Why can we shift the field $\phi$, so that $\langle \Omega | \phi(x) | \Omega \rangle = 0$?

I think you just misunderstood the claim of "this does not affect the physics". If shifting the field so that its VEV is zero causes linear (or other) terms in the Lagrangian, then we must deal with these additional terms - they are a feature of the theory, but in order to apply LSZ we still need to deal with the theory in terms of the field that has zero VEV.

No one claims that that the Lagrangian is invariant under the shift operation, just that the shift operation is allowed. To make an analogy, this is equivalent to the claim that e.g. a shift of the origin in classical point mechanics "does not affect the physics". Of course, unless the system is translation-invariant, this does change the form of the action. But it does not change the physics, the system is still the same, just expressed in different coordinates.

First of all, kudos for a well-researched opening post.

  1. Lorentz covariance implies that $\langle \Omega | \phi^k | \Omega\rangle=\langle \phi^k \rangle_{J=0}$ vanish for non-scalar fields, so let's assume that $\phi^k$ are scalar fields.

  2. A field redefinition $\phi^k= \bar{\phi}^k + c^k$ is just a change of coordinates, which is always possible and doesn't change the path integral, cf. the other answers.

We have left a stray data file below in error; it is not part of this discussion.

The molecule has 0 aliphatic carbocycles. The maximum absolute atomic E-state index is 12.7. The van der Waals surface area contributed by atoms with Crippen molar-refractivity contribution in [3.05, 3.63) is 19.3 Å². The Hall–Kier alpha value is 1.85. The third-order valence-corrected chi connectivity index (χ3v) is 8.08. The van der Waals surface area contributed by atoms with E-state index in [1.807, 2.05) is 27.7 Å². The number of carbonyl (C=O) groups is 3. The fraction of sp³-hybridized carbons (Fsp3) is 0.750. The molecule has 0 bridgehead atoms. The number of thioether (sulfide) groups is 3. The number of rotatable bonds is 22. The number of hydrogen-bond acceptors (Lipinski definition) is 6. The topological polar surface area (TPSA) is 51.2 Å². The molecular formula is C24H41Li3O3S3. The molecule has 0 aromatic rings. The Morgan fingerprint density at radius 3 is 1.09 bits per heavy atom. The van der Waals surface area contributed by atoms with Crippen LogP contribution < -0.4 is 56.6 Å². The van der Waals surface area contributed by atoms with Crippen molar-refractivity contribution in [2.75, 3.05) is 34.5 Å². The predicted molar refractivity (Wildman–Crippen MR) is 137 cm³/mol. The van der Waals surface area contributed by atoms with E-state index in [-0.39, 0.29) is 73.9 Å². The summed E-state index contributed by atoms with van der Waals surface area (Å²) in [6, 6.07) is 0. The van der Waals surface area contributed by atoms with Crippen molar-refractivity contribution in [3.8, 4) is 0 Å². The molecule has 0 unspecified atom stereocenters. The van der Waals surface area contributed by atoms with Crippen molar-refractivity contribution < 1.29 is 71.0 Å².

3. The form of the Lagrangian density inside of the action $\bar{S}[\bar{\phi}]:= S[\phi]=S[\bar{\phi} + c]$ would in general change accordingly. The shift would trickle down from higher-order terms to lower-order terms.

    In particular, if before the field redefinition ${\cal L}_1= Y_k\phi^k$ denotes the terms linear in the field, then after the field redefinition, the terms linear in the field would be $\bar{\cal L}_1= \bar{Y}_k\bar{\phi}^k$ for some (in general new) coefficient $\bar{Y}_k$.

    (The $Y_k$ notation is inspired by Ref. 1. Note that the $Y_k\phi^k$ term looks similar to an external source term $J_k\phi^k$. The difference is that the $Y_k$ are assumed to be intrinsic to the model.)

  4. A non-zero $\langle \Omega | \phi^k | \Omega\rangle$ reflects transitions between the vacuum and 1-particle states, cf. e.g. this Phys.SE post. (It should perhaps be stressed that the above field redefinition would change the definition of 1-particle states, but not the underlying physics, only the picture.)

  5. One may show that the condition $\langle \phi^k \rangle_{J=0}=0$ simplifies the perturbation theory considerably, cf. a proposition in my Phys.SE answer here.

  6. Alternatively, a shifting of the value of $\langle \phi^k \rangle_{J=0}$ can be related to a shifting of the $Y_k$ coefficients in the action: To the zeroth order ${\cal O}(g^0)$ in the coupling constants $g$ (or equivalently, if we turn off interactions $g=0$), then the condition $\langle \phi^k \rangle_{J=0}=0$ is equivalent to that $Y_k={\cal O}(g^1)$ vanish.

    Conversely, in order to fulfill $\langle \phi^k \rangle_{J=0}=0$ to all orders in perturbation theory, there must be appropriate (possibly infinite) counterterms within the $Y_k$ coefficients.

    See e.g. Ref. 1 for details.


  1. M. Srednicki, QFT, 2007; chapter 9. A prepublication draft PDF file is available here.